Second Life: Is Business Ready For Virtual Worlds?

By David F. Carr  |  Posted 2007-03-01 Email Print this article Print
 
 
 
 
 
 
 

Real-world companies such as American Apparel, IBM, Starwood Hotels and Toyota are exploring whether 3D virtual communities can be adapted to serve business—and whether they are an effective place to do market research and collaborate on projects, an

Story Guide:

Second Life: Is Business Ready For Virtual Worlds?
Real-world companies such as American Apparel, IBM, Starwood Hotels and Toyota are exploring whether 3D virtual communities can be adapted to serve business--and whether they are an effective place to do market research, collaborate on projects, and sell goods and services.

Second Life Insiders
Philip Rosedale, founder of Second Life, is a pioneer in the development of streaming media technology.

Virtual Growing Pains
When Linden Lab outlined a growth path for Second Life, it found that getting everyone on the same virtual page wasn't easy.

The Anatomy of Second Life
A look at how the virtual world works.

Tapping into Virtual Marketing
Starwood Hotels demonstrates a relatively low-cost market research experiment in a new Internet medium.

Cost Out a 3D/Virtual Training System
Want to create a virtual campus for employee training? Cost out a virtual/3D training system for your business.

Question: Do you think virtual worlds such as Second Life are a place for real-world companies to do business? Write to us: baseline@ziffdavis.com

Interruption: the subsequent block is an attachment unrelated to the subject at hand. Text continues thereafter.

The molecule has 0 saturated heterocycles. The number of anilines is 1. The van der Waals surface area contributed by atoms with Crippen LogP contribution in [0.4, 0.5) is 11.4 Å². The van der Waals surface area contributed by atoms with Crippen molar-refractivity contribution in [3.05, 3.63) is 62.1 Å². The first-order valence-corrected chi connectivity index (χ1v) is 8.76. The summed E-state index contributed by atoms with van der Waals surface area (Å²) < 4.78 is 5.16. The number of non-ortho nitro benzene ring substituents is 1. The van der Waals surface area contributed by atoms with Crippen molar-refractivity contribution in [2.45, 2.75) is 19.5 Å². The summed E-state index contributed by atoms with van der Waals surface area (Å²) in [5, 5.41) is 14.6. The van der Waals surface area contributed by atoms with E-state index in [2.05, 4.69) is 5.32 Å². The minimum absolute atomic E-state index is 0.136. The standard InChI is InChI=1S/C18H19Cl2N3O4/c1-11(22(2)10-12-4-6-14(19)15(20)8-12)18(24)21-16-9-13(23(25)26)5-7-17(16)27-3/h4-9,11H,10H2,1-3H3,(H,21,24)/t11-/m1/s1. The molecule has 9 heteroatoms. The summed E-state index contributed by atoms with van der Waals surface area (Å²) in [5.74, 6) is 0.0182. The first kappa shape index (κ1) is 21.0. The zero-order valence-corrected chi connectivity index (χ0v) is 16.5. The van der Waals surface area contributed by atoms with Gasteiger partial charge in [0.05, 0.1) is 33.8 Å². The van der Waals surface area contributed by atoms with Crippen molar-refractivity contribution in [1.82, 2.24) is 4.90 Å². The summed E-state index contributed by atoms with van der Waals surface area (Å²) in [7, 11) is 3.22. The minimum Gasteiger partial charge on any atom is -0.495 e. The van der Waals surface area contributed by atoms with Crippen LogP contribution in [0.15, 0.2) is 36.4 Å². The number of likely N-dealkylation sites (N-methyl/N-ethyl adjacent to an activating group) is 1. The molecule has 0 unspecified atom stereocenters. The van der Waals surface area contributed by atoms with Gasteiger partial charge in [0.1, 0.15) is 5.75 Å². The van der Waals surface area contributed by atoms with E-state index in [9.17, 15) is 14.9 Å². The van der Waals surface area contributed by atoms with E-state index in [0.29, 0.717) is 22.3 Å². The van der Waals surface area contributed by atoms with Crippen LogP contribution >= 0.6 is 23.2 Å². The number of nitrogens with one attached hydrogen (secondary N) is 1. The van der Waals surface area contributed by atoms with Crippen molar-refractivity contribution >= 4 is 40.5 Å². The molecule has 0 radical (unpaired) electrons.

Next page: Is Business Ready For Second Life



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David F. Carr David F. Carr is the Technology Editor for Baseline Magazine, a Ziff Davis publication focused on information technology and its management, with an emphasis on measurable, bottom-line results. He wrote two of Baseline's cover stories focused on the role of technology in disaster recovery, one focused on the response to the tsunami in Indonesia and another on the City of New Orleans after Hurricane Katrina.David has been the author or co-author of many Baseline Case Dissections on corporate technology successes and failures (such as the role of Kmart's inept supply chain implementation in its decline versus Wal-Mart or the successful use of technology to create new market opportunities for office furniture maker Herman Miller). He has also written about the FAA's halting attempts to modernize air traffic control, and in 2003 he traveled to Sierra Leone and Liberia to report on the role of technology in United Nations peacekeeping.David joined Baseline prior to the launch of the magazine in 2001 and helped define popular elements of the magazine such as Gotcha!, which offers cautionary tales about technology pitfalls and how to avoid them.
 
 
 
 
 
 

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